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4 Ways to Get the Most out of Your Retirement Budget

Posted on | January 9, 2012 | 2 Comments

As medical technology advances, society becomes safer and health knowledge becomes more mainstream, the life expectancy of humans tends to increase. In 1950, the average lifespan was 68 years. Today, that figure has risen to 78. While people are excited about living longer, quality of life is also an important part of retiring comfortably. Finding ways to stretch your retirement budget will allow you to retire at a normal age without having to sacrifice the hobbies and adventures you enjoy. Here are 4 ways to get the most out of your retirement budget:

1. Create a Financial Strategy

Getting the most out of your retirement starts with knowing the limits of your finances. Start by breaking down your current annual expenses and how those will change as the years progress. For example, each year your expenses will grow roughly 3% due to inflation alone. Although you may pay off a mortgage, or save money on business clothes and transportation, the cost of medicine and treatment may replace those expenses. Mapping out your financial obligations year by year will help you determine your financial readiness and how much flexibility you have.

Once you have a budget, every decision you make can be justified by working within the confines of that budget. For example, you can fund a more luxurious lifestyle by downsizing your home, or moving to a more tax friendly region. If you want to spend a particular year traveling, you can eschew another vice such as eating at restaurants for that specific year. There are plenty of creative ways to do what you want without having to blow up your initial projections by tacking on an additional expense.

2. Diversify Your Portfolio

Just as inflation can eat into your retirement portfolio, earning interest can replenish your coffers. The problem is that many high interest products come with the caveat of increased risk, something older investors are generally less likely to tolerate. However, many financial experts are shifting away from the traditional model and are recommending a more diverse model of risk for their retired customers. As much of your nest egg is not intended to be utilized for decades, there is no reason that a small portion of your funds can’t be invested in higher risk products, if you are willing to ride out the occasional bear market.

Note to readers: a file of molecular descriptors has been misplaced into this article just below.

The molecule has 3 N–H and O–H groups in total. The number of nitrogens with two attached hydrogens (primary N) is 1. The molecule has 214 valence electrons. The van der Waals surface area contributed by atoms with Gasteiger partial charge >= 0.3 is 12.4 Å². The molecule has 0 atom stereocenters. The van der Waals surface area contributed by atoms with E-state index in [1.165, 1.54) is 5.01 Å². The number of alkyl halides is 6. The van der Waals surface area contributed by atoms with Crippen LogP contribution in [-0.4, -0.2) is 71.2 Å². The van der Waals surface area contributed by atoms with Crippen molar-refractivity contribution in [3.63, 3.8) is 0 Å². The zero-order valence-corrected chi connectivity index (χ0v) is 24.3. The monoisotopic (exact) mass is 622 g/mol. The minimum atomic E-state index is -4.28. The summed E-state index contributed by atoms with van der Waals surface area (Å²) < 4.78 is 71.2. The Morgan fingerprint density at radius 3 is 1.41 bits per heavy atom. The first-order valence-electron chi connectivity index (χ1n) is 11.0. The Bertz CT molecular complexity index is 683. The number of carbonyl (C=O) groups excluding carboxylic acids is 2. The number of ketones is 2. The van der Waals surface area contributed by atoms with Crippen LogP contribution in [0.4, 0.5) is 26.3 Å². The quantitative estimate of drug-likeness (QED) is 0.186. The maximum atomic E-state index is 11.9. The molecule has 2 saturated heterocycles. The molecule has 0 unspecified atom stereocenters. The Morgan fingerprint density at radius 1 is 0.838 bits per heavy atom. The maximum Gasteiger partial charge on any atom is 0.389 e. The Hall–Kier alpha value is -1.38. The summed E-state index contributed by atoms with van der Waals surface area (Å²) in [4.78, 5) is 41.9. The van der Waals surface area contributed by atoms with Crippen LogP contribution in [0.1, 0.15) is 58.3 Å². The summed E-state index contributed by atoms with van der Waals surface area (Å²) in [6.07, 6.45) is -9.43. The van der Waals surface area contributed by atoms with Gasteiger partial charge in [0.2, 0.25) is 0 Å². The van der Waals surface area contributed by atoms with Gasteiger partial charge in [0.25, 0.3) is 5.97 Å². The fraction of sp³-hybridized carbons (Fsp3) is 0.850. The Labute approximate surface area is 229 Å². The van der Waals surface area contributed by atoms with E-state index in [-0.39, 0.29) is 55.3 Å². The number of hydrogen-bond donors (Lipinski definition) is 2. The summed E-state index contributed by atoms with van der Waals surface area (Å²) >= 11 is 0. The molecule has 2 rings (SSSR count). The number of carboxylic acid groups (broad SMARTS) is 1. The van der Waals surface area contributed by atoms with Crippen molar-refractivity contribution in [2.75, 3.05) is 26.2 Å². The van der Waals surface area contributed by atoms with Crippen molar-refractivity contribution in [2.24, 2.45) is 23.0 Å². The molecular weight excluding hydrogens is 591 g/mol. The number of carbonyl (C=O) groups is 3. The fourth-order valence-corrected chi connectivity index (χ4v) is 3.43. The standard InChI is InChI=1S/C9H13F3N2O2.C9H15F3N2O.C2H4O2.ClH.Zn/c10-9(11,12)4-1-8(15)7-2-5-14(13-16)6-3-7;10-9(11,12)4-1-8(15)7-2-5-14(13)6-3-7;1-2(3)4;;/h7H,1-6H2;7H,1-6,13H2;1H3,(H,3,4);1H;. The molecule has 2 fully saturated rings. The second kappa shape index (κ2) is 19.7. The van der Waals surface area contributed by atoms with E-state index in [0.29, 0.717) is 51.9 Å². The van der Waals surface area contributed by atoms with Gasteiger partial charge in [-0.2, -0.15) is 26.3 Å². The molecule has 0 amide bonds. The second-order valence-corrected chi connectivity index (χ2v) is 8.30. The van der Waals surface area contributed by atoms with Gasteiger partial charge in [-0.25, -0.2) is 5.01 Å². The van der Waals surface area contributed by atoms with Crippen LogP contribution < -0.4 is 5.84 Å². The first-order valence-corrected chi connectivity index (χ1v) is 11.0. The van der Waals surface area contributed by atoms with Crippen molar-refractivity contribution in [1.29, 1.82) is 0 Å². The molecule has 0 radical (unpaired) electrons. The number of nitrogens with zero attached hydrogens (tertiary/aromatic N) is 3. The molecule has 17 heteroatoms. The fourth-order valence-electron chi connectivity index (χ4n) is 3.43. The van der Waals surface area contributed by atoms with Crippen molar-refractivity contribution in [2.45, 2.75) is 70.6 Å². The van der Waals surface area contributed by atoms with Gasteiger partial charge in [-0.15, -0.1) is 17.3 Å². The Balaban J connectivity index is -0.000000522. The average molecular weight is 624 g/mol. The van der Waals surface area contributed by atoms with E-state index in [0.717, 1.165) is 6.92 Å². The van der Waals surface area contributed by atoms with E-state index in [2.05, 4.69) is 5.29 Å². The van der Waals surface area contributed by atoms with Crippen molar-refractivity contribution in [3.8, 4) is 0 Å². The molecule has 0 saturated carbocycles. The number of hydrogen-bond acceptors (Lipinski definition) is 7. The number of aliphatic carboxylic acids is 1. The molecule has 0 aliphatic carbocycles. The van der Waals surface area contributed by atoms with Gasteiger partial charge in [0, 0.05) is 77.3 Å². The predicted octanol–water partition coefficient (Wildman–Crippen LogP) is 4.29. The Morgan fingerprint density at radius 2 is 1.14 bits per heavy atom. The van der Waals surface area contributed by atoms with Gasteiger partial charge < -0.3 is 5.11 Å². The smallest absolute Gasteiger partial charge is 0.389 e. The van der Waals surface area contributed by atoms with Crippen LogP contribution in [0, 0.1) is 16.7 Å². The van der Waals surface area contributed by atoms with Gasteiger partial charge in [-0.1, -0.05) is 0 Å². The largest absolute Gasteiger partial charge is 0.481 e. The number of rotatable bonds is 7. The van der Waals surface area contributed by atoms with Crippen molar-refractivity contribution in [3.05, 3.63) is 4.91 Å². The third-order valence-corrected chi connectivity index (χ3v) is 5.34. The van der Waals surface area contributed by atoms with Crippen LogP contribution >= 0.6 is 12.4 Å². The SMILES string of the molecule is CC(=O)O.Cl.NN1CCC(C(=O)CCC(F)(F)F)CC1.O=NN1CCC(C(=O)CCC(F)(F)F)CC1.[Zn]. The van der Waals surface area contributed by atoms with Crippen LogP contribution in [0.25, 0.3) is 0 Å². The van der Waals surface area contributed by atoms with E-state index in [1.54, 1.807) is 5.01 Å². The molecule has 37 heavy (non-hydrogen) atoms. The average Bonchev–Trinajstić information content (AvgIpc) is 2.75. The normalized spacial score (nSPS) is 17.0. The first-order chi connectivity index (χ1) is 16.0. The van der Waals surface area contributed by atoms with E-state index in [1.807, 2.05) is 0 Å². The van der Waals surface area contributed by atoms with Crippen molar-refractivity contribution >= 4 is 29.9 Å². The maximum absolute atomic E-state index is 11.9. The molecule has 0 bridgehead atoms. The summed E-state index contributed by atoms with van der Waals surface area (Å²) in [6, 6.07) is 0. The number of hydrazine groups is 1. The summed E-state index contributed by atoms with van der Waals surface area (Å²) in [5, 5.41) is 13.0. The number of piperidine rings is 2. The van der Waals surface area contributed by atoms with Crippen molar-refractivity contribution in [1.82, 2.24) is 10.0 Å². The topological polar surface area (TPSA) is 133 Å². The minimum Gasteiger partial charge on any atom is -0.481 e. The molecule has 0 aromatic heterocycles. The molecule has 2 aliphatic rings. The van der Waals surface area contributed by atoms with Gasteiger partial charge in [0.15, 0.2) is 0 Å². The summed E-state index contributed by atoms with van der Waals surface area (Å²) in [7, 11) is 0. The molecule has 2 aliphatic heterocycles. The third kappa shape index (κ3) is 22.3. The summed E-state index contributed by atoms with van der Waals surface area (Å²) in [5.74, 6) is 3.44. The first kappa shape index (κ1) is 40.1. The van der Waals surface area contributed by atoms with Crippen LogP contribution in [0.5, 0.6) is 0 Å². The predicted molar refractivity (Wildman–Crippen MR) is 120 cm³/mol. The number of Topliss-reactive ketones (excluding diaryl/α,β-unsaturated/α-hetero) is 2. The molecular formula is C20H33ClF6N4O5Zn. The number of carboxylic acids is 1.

3. Determine Your Strategy for Social Security and Pension Payments

The government allows you to take out Social Security benefits starting at age 62. However, doing so will permanently reduce the amount of your benefits. This amounts to a 25 to 30 percent drop in benefits as opposed to waiting until age 66. On the other hand, if you have no other income, or suffer from health issues, it may be wiser to take a reduced check now than wait for a bigger check down the line.

Another decision many workers must consider is whether to take their pension via a lump sum or an annuity payment. As the advantages vary depending on your personal finances, it is best to consult a financial planner about which choice is right for you. Traditional annuities have the advantage of guaranteeing a steady income throughout the life of you and your spouse, whereas a lump sum provides more flexibility and purchasing power.

4. Start Slow

The first five years are the most critical when it comes to retirement. Unfortunately, it is common for many couples to overextend themselves during these years, depleting their savings and compromising their ability to spend in the future. Being conservative early in your retirement has two advantages. First, it allows the bulk of your nest egg to earn interest for another five years. Second, it gives you a realistic portrait of how sustainable your budget is over the breadth of your retirement. From there you can gradually take a more aggressive approach and spend your retirement without worry of outliving it.

Carl Edwards writes for EquityRelease.net covering a wide range of retirement finance topics.


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